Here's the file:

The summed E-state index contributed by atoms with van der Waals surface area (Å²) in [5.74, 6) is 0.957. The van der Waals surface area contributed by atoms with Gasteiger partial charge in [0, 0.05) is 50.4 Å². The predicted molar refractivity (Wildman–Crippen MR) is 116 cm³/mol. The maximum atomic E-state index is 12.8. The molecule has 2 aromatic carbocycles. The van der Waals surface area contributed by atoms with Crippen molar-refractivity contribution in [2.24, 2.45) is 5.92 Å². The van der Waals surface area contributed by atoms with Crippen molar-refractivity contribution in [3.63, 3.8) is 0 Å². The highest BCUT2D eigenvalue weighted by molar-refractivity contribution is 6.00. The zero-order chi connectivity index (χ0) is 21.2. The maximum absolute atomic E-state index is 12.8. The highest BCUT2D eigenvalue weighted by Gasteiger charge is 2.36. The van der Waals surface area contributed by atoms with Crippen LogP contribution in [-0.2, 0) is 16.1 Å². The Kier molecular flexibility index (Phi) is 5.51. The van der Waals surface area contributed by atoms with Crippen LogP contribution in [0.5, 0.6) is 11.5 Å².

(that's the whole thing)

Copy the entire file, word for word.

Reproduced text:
The summed E-state index contributed by atoms with van der Waals surface area (Å²) in [5.74, 6) is 0.957. The van der Waals surface area contributed by atoms with Gasteiger partial charge in [0, 0.05) is 50.4 Å². The predicted molar refractivity (Wildman–Crippen MR) is 116 cm³/mol. The maximum atomic E-state index is 12.8. The molecule has 2 aromatic carbocycles. The van der Waals surface area contributed by atoms with Crippen molar-refractivity contribution in [2.24, 2.45) is 5.92 Å². The van der Waals surface area contributed by atoms with Crippen molar-refractivity contribution in [3.63, 3.8) is 0 Å². The highest BCUT2D eigenvalue weighted by molar-refractivity contribution is 6.00. The zero-order chi connectivity index (χ0) is 21.2. The maximum absolute atomic E-state index is 12.8. The highest BCUT2D eigenvalue weighted by Gasteiger charge is 2.36. The van der Waals surface area contributed by atoms with Crippen LogP contribution in [-0.2, 0) is 16.1 Å². The Kier molecular flexibility index (Phi) is 5.51. The van der Waals surface area contributed by atoms with Crippen LogP contribution in [0.5, 0.6) is 11.5 Å².